alexa Three-year follow-up study of blood-retinal barrier and retinal thickness alterations in patients with type 2 diabetes mellitus and mild nonproliferative diabetic retinopathy.
Genetics & Molecular Biology

Genetics & Molecular Biology

Journal of Molecular and Genetic Medicine

Author(s): Lobo CL, Bernardes RC, Figueira JP, de Abreu JR, CunhaVaz JG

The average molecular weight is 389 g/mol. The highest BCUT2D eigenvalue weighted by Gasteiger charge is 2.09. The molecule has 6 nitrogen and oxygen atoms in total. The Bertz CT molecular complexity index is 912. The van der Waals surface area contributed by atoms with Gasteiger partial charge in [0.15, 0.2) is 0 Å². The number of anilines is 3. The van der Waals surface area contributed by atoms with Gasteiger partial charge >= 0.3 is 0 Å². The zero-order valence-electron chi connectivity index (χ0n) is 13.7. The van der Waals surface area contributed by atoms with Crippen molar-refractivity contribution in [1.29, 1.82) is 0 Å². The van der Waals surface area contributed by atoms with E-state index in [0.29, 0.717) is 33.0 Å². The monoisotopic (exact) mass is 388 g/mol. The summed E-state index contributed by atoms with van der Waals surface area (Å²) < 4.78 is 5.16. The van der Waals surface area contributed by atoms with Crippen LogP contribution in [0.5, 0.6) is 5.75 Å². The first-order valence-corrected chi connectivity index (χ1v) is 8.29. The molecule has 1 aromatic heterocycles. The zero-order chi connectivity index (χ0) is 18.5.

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Abstract OBJECTIVE: To examine the 3-year alterations of the blood-retinal barrier and changes in retinal thickness occurring in the macular region in 14 eyes of 14 patients with type 2 diabetes mellitus (DM) and mild nonproliferative diabetic retinopathy. METHODS: We classified 14 eyes of 14 patients with type 2 DM and mild nonproliferative diabetic retinopathy, as having disease levels 20 (microaneurysms only) or 35 (microaneurysm plus retinal hemorrhage[s] and/or hard exudates) of Wisconsin Card-Sorting Test grading, by using 7-field stereoscopic fundus photographs. We examined them 7 times at 6-month intervals, using fundus photography, fluorescein sodium angiography, the retinal leakage analyzer (RLA)-modified confocal scanning laser ophthalmoscope, and the retinal thickness analyzer. The retinal leakage and retinal thickness maps were aligned and integrated into 1 image. Data from the group of individuals with type 2 DM were compared with those of a healthy control population (n = 14; mean age, 48 years; age range, 42-55 years) to establish reference maps for the RLA and retinal thickness analyzers. RESULTS: Areas of abnormally increased fluorescein leakage were detected in all eyes examined at baseline. The sites of increased fluorescein leakage reached values as high as 483\% above normal levels, but in 20 of the total 95 examinations performed, fluorescein leakage returned to normal levels. Every eye that showed reversal to normal levels of fluorescein leakage showed stabilization or a decrease in glycosylated hemoglobin A(1c) values at the same visit. When comparing the RLA-leaking sites among the 7 examinations, they remained, in general, in the same locations, but there was a clear fluctuation in the percentage of increases. No clear correlation was observed among the location of areas of increased retinal thickness and RLA-leaking sites, the number of microaneurysms, or the glycosylated hemoglobin A(1c) values. Microaneurysms on fundus photographs showed different cumulative incidences throughout the follow-up period in the different eyes. Associations between these different abnormalities suggest specific patterns of evolution of type 2 DM-related retinal disease. CONCLUSIONS: The dominant alteration in the retina of patients with type 2 DM and mild nonproliferative retinopathy is the presence of RLA-leaking sites. This damage seems to be reversible and directly associated with variations in glycemic metabolic control. Together with the intensity and persistence of RLA-leaking sites, the rates of microaneurysm accumulation and alterations of the foveal avascular zone may characterize different genetically based phenotypes of diabetic retinopathy. This article was published in Arch Ophthalmol and referenced in Journal of Molecular and Genetic Medicine

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